I was on my way to a used bookstore today when I drove past a church, and it had one of those signs on which you can change the words as often as you like. It is a Presbyterian Church.
The sign read, "Capitalism/Biblical/Practical." I thought at first that the sign referred to three different worldviews or epistemologies. You know, like C, B, or P: choose one! But then I realized (correctly, I think; or if not, then my realization was a delusion) that the sign was suggesting capitalism was not just practical but supported by the Bible.
Is that theologically and historically correct? --To assert that capitalism is Biblical? I don't think it is. Isn't capitalism as we know it more or less one function of industrial society? And I don't think the words "capital" or "capitalism" appear in the Bible, in Hebrew, Greek, Latin, or English. We'll leave aside, for the moment, what Jesus's attitude toward wealth seems to be in the Gospels. Is there an Aramaic equivalent to "capitalism"? Hmmmm.
Anyway, at least the sign made me wonder, and I do know that the "gospel of wealth" is popular in certain Christian circles. To which I say, "Oy," or maybe "Get thee behind me."
I expended some cash but not real capital on the following books:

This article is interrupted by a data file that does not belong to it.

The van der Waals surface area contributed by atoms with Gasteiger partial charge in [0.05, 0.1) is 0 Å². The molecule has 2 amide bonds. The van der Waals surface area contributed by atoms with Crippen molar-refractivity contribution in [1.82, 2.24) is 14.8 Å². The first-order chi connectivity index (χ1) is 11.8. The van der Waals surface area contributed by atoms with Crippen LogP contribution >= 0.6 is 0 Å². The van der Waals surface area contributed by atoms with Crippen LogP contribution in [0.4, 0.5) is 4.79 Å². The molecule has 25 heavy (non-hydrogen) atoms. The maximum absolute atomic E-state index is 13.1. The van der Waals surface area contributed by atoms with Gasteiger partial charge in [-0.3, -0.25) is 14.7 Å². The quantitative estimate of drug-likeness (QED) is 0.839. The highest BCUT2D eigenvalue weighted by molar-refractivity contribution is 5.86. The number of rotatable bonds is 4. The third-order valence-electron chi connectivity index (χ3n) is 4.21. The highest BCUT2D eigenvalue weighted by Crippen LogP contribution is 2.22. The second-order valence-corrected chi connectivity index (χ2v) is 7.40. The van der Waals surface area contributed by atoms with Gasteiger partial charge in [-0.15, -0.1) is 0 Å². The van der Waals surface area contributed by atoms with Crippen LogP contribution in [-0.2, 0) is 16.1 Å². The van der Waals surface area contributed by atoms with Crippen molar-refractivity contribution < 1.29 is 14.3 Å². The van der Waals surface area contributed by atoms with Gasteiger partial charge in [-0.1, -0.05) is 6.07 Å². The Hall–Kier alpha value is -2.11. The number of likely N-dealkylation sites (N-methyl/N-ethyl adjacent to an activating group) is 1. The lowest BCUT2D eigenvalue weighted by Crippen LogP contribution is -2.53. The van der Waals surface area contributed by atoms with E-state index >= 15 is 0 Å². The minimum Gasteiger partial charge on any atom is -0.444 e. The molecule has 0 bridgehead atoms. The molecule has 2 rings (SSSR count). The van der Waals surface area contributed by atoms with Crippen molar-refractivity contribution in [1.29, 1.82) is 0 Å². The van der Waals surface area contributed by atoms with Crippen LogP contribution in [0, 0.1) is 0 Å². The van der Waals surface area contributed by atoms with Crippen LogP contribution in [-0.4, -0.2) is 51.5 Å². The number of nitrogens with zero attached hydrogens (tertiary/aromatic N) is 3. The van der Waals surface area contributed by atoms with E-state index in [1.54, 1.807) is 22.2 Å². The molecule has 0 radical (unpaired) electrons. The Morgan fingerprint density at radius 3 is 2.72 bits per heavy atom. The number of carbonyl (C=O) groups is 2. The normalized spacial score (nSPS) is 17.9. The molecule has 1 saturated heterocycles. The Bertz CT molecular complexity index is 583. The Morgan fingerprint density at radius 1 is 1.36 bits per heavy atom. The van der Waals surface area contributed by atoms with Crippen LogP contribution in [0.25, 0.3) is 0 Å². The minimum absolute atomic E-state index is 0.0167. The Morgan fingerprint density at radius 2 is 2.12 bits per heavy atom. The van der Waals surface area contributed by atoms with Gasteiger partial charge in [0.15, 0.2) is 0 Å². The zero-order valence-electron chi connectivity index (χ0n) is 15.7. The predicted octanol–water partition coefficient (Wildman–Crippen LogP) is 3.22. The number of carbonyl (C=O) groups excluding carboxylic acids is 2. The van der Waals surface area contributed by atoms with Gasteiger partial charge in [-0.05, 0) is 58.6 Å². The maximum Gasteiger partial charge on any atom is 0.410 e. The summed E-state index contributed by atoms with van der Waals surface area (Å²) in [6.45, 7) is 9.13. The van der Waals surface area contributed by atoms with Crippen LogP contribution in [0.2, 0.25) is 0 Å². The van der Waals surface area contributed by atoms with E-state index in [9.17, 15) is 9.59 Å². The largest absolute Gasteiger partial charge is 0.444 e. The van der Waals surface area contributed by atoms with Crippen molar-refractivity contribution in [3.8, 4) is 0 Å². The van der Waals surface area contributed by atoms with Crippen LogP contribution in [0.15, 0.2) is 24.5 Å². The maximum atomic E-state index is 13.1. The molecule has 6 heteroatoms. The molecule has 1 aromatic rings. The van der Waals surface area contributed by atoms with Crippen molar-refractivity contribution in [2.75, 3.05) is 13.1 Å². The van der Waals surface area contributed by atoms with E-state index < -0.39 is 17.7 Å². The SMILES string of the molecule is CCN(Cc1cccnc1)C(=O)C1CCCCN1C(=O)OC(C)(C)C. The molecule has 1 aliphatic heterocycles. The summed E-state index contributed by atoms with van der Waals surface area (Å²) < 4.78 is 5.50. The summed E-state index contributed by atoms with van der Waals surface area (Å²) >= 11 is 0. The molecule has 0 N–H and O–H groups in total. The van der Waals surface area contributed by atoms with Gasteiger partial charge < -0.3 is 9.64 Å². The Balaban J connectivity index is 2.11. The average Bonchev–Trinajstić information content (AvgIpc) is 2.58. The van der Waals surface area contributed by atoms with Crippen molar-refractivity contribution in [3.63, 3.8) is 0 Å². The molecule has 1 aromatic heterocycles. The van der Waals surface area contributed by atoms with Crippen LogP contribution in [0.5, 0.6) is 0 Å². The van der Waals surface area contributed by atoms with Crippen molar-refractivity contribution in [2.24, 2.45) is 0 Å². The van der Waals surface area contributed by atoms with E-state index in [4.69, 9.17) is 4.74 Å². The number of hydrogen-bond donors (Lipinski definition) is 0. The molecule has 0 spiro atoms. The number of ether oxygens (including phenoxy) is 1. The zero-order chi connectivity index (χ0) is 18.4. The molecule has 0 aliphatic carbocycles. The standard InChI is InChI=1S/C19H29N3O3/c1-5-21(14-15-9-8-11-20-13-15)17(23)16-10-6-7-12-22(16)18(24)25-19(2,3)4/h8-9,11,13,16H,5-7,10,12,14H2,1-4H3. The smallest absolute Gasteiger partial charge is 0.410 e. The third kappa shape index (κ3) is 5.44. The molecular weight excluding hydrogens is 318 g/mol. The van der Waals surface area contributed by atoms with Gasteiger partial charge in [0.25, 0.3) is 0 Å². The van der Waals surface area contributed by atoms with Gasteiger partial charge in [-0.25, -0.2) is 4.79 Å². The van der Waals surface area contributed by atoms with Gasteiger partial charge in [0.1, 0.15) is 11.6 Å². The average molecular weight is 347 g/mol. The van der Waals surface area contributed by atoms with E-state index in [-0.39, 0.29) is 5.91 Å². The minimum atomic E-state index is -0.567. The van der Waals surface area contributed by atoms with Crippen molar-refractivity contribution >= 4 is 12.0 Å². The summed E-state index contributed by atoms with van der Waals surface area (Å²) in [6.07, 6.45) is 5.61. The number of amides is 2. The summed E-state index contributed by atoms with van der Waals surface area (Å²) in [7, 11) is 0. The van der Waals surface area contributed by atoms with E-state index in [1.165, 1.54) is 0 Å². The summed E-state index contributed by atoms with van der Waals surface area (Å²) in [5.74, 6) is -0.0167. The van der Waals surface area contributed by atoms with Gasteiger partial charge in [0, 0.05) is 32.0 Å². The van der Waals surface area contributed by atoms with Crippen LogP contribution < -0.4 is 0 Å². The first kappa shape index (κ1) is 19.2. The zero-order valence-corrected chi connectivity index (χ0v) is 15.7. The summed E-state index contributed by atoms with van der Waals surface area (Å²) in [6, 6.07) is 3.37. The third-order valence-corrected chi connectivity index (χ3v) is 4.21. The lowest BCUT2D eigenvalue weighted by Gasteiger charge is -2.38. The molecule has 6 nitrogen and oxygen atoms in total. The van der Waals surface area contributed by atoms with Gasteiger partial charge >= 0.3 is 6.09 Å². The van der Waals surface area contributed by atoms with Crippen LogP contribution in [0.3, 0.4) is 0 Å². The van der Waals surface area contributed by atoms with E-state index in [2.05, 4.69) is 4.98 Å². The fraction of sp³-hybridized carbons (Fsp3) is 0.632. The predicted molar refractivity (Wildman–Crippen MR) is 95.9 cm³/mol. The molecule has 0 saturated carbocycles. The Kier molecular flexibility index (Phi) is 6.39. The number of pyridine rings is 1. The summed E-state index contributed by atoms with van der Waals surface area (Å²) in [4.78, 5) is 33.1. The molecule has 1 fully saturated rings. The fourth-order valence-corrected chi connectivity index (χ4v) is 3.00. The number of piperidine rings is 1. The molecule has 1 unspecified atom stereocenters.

A first edition of Karl Shapiro's Essay On Rime, a book-length poem about prosody. (Hey, watch the prof. party down at a used bookstore.)
Oxford Blood, a mystery novel by Antonio Fraser, widow of Harold Pinter. I once interviewed her about her book on Henry VIII's wives. It was one of my favorite interviews during my three years as a part-time "books" columnists. Pinter called her during the interview--honest, I'm not lying. He did not ask her to put me on the phone. Oh, well. One with whom I live will read the mystery first. It has already disappeared into her reading-sphere.
And Triumph: The Untold Story of Jesse Owens and Hitler's Olympics, by Jeremy Schaap.
I didn't find any books on Biblical, practical capitalism, but I must also admit that I did not look for any.